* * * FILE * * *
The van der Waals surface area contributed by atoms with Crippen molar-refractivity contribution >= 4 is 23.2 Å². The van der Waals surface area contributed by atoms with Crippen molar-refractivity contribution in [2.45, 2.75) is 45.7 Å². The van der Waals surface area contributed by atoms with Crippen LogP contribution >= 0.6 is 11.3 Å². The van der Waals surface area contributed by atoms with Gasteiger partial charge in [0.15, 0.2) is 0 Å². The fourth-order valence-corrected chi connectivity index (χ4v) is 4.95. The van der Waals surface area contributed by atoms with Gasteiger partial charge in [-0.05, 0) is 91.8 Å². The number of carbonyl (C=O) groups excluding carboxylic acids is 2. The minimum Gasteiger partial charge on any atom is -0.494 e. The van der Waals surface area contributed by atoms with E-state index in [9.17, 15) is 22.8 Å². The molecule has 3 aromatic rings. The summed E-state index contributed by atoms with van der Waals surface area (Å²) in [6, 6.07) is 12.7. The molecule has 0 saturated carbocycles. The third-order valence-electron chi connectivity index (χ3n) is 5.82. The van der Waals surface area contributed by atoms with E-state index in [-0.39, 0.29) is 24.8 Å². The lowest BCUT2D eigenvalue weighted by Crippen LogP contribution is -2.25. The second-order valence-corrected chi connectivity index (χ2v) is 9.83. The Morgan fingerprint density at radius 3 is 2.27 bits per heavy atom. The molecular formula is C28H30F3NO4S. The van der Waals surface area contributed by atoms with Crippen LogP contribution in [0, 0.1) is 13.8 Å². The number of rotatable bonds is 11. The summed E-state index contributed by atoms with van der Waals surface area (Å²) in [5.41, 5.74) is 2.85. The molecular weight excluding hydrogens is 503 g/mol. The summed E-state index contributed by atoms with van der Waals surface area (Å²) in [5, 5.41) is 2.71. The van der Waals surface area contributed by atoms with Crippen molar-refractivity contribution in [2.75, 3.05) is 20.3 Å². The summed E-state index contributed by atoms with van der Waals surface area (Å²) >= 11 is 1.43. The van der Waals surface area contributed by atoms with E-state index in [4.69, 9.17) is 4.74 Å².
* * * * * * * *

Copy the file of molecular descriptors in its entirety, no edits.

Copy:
The van der Waals surface area contributed by atoms with Crippen molar-refractivity contribution >= 4 is 23.2 Å². The van der Waals surface area contributed by atoms with Crippen molar-refractivity contribution in [2.45, 2.75) is 45.7 Å². The van der Waals surface area contributed by atoms with Crippen LogP contribution >= 0.6 is 11.3 Å². The van der Waals surface area contributed by atoms with Gasteiger partial charge in [0.15, 0.2) is 0 Å². The fourth-order valence-corrected chi connectivity index (χ4v) is 4.95. The van der Waals surface area contributed by atoms with Gasteiger partial charge in [-0.05, 0) is 91.8 Å². The number of carbonyl (C=O) groups excluding carboxylic acids is 2. The minimum Gasteiger partial charge on any atom is -0.494 e. The van der Waals surface area contributed by atoms with E-state index in [9.17, 15) is 22.8 Å². The molecule has 3 aromatic rings. The summed E-state index contributed by atoms with van der Waals surface area (Å²) in [6, 6.07) is 12.7. The molecule has 0 saturated carbocycles. The third-order valence-electron chi connectivity index (χ3n) is 5.82. The van der Waals surface area contributed by atoms with E-state index in [-0.39, 0.29) is 24.8 Å². The lowest BCUT2D eigenvalue weighted by Crippen LogP contribution is -2.25. The second-order valence-corrected chi connectivity index (χ2v) is 9.83. The Morgan fingerprint density at radius 3 is 2.27 bits per heavy atom. The molecular formula is C28H30F3NO4S. The van der Waals surface area contributed by atoms with Crippen LogP contribution in [0, 0.1) is 13.8 Å². The number of rotatable bonds is 11. The summed E-state index contributed by atoms with van der Waals surface area (Å²) in [5.41, 5.74) is 2.85. The molecular weight excluding hydrogens is 503 g/mol. The summed E-state index contributed by atoms with van der Waals surface area (Å²) in [5, 5.41) is 2.71. The van der Waals surface area contributed by atoms with Crippen molar-refractivity contribution in [2.75, 3.05) is 20.3 Å². The summed E-state index contributed by atoms with van der Waals surface area (Å²) >= 11 is 1.43. The van der Waals surface area contributed by atoms with E-state index in [4.69, 9.17) is 4.74 Å².